By Johann Correos, BS, CCRC
Research Center Manager, The Liver Institute
Methodist Dallas Medical Center
There’s a well-kept secret on the Methodist Dallas Medical Center campus, which for liver disease patients, could mean a new lease on life. The Liver Institute at Methodist Dallas sponsors an active program of clinical research focused on patients suffering from liver disease as a result of hepatitis C, hepatitis B, and other liver diseases. Currently, The Institute has 25 clinical trials underway. A vast majority of the trials — around 90 percent — are based on hepatitis C with the other 10 percent focused on other liver diseases including Hepatocellular carcinoma (HCC).
There is a growing interest on the part of the medical community as well as the general public in liver disease. Recent guidelines from the Centers for Disease Control and Prevention recommend that baby boomers be screened for hepatitis C because of this population’s experience with and exposure to blood transfusions, IV drug use, surgery, military immunizations, and other circumstances.
I’m proud to say that The Institute is a major tertiary referral center for North Texas and the surrounding regions. Independently practicing physicians at The Institute meet the needs of both referring physicians and patients alike.
Due to its active program of wide-ranging studies, The Institute’s reputation for clinical research continues to grow locally, regionally, and nationally, which in turn enhances the care patients receive at Methodist Dallas and The Institute.
In late 2011, The Institute announced that is was involved in several clinical trials using a newer generation of drugs for the treatment of chronic hepatitis C. The trials will focus on a second generation of direct-acting antiviral drugs for hepatitis C that are very potent and may shorten the duration of therapy in a number of patients. These antiviral drugs offer the hope for eradication of the disease for patients who have experienced and failed treatment in the past.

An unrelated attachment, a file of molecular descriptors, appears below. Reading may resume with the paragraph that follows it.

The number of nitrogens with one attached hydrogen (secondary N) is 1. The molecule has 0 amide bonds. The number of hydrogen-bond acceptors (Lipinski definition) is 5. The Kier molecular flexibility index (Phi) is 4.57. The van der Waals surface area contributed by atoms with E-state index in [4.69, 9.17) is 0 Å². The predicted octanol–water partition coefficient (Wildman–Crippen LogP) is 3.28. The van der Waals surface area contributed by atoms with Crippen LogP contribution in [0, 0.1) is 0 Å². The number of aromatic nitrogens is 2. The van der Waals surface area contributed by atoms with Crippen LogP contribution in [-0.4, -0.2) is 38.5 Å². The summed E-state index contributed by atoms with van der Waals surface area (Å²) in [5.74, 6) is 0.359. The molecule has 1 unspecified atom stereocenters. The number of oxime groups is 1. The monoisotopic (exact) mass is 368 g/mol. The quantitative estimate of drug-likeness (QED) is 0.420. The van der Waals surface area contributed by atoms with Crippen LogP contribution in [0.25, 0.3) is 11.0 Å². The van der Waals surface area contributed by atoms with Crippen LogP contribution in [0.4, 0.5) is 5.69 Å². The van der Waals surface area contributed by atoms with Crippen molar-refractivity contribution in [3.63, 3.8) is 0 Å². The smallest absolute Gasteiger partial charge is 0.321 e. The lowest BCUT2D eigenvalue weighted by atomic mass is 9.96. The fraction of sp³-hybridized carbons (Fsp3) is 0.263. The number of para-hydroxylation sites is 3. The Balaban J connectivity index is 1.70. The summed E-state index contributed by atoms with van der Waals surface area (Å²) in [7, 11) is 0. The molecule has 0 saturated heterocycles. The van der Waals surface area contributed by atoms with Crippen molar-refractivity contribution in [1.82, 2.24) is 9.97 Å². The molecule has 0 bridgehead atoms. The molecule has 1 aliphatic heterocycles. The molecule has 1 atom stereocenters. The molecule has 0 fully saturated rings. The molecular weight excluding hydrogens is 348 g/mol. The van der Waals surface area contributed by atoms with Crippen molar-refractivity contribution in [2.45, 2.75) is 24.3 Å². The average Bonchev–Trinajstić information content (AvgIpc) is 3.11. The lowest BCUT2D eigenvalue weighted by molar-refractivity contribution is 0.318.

When patients are referred to The Institute, I meet with them to explain what to expect from their participation in the clinical trial, including the details about the treatment regimen, the length of the study, and expected side effects. Once they are enrolled in the clinical trial and are on the medication, we work to boost their spirits and maintain their enthusiasm for the research. Side effects from the medication can include fatigue, nausea, and irritability. We are here and available to patients throughout the trial — to listen and understand what they’re going through, to be accommodating to their needs, and to help motivate them to stay on the regimen.
I’m overjoyed to report that the majority of participants in the clinical trials are clearing the virus in 12 to 24 weeks, a significantly shorter period of time compared to the traditional treatment regimen of 48 weeks.
You can probably tell that I’m passionate about my job. My passion, dedication, and joy stem from my personal experience with friends who have fought cancer and had no support system. Motivation and support from the clinical staff are powerful components of successful treatment. What patients find at The Institute offers not only excellent care, but empathetic care.
I’m rewarded every day by seeing our patients’ successes and how their lives are changed for the better. After our patients recover, it’s not unusual for them to come back for a visit, introduce their family members, and share their plans for the next phases of their lives.
If you’re ready to support patients in their quest for health by participating in clinical research, then it’s time to choose Methodist Health System. Learn more by visiting Jobs.MethodistHealthSystem.org.
© Methodist Health System
Texas law prohibits hospitals from practicing medicine. The physicians on the Methodist Health System medical staff, including those practicing at The Liver Institute at Methodist Dallas, are independent practitioners who are not employees or agents of Methodist Health System, or any of its affiliated hospitals.